Help American PW Jewel repair Jewel Swap?

Watching the Wheels

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Jan 21, 2022
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Hi Watch Friends,
I'm a beginner hobby watchmaker. I have been restoring and servicing Antique pocket watches. I have had some success with a seven jewel Waltham Pocket Watch: Serial Number 15261248 (Grade No. 610) watch, so I had a little confidence trying a seventeen jewel movement. I have been to a couple NAWCC meeting/marts and have a nice little collection of mostly cheap poor running or non-running watches and a few nicer running watches as well.
I have several antique Waltham 625 movements. But there are some cracked jewels as well. I accidentally cracked the escape wheel jewel on the main plate of the watch I am servicing. This watch is a 1915(est.) Waltham Grade 625, Model 1908, 16s, 17j.
Screen Shot 2022-04-12 at 8.50.55 PM.png
Two Questions:
1. Is it possible to swap out this jewel with another?
2. What is the best tool(s) to do the job?
As always, thanks for tips and advice,
- John Screen Shot 2022-04-12 at 8.50.55 PM.png
 

svenedin

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I wonder whether that cracked jewel has already been replaced at some point. It looks different to the others. I know nothing about American watches but others will be able to answer your questions. Can I see the other side of the plate where the broken jewel is please?
 
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gmorse

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Hi John,

Apart from the obvious question of how this can be replaced, which I'll leave others more knowledgeable about Waltham 1908s to answer, (they look like jewels rubbed into brass settings to me), my specific query is, do you fully understand how you came to crack this jewel, because without that insight, it could well happen again!

Regards,

Graham
 
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Watching the Wheels

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Jan 21, 2022
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Hi John,

Apart from the obvious question of how this can be replaced, which I'll leave others more knowledgeable about Waltham 1908s to answer, (they look like jewels rubbed into brass settings to me), my specific query is, do you fully understand how you came to crack this jewel, because without that insight, it could well happen again!

Regards,

Graham
Hi Graham. I had successfully re-assembled the train of wheels a couple of times prior, and I may have been overconfident. The train wheel plate slipped out of my tweezers whilst hovering above the movement trying to line up all the pivots and screw holes. I think that was the moment the jewel cracked.
Thanks,
- John
 

Watching the Wheels

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Jan 21, 2022
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I wonder whether that cracked jewel has already been replaced at some point. It looks different to the others. I know nothing about American watches but others will be able to answer your questions. Can I see the other side of the plate where the broken jewel is please?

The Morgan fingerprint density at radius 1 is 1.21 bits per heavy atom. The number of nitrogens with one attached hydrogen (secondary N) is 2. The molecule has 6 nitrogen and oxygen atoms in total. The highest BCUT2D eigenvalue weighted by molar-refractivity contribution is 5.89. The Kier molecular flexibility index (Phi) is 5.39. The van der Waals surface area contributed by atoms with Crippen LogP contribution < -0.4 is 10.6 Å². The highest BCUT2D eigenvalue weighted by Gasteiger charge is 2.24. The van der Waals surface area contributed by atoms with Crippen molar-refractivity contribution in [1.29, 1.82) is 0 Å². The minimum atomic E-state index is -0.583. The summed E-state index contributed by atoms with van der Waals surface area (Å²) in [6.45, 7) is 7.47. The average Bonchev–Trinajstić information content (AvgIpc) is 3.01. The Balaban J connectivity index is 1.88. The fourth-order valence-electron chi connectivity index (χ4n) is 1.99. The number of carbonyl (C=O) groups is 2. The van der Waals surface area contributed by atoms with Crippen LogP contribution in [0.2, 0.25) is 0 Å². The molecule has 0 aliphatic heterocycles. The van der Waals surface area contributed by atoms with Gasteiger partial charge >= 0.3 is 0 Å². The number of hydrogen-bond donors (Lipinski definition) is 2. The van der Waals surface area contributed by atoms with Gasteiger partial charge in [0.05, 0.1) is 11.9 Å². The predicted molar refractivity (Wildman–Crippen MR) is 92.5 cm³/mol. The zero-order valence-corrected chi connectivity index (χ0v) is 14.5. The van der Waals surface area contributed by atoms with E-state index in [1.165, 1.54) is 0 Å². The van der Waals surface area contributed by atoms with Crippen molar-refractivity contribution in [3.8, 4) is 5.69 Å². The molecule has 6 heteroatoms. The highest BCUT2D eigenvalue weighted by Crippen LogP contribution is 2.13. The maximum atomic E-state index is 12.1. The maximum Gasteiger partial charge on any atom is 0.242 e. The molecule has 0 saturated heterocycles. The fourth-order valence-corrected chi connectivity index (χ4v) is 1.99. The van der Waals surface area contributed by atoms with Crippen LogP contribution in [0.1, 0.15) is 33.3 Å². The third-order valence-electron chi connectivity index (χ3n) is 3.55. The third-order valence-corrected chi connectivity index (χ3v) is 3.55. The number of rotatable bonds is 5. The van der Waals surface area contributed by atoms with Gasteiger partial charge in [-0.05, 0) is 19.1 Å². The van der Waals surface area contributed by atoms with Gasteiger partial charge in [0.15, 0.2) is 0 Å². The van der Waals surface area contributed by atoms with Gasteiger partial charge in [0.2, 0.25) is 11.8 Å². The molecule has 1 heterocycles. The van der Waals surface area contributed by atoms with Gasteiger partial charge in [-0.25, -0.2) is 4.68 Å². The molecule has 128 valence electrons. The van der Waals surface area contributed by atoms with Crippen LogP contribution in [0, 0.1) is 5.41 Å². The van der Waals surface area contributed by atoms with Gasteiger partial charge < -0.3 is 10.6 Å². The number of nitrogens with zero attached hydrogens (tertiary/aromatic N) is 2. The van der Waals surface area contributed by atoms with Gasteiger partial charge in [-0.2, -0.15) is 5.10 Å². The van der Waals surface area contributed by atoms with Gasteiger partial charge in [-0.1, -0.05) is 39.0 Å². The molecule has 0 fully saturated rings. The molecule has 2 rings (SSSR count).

I will upload a picture from the other side later this evening.
 

gmorse

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Hi John,

Just a thought, but you may find it more comfortable to handle plates with finger cots rather than holding them in tweezers. The finer tweezers are good for handling the train wheels and other small parts, but the same tweezers don't provide such a secure grip on larger, heavier items like plates, which have a tendency to swivel out of your grip. Tweezers should certainly be an extension of your fingers, but sometimes only the real thing will do.

An alternative is to acquire some heavier brass tweezers, such as AA size, which have the added benefits of not marking the plates and being softer, give a more secure hold.

Regards,

Graham
 
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Watching the Wheels

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Jan 21, 2022
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I wonder whether that cracked jewel has already been replaced at some point. It looks different to the others. I know nothing about American watches but others will be able to answer your questions. Can I see the other side of the plate where the broken jewel is please?
Here is the dial side view of the jewel. It's the one in the middle. Screen Shot 2022-04-15 at 7.28.45 PM.png
 

Dave Coatsworth

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These jewels on the model '08 are in brass bezels which are friction fit into the plate. You can tap them out (gently!) in a staking set. Use a flat face hollow punch that will just fit into the hole in the plate. Basically, you want the stake to contact the bezel and not the jewel. Place the 'punchbowl' shaped stump underneath to catch the jewel. Then gently tap.
 

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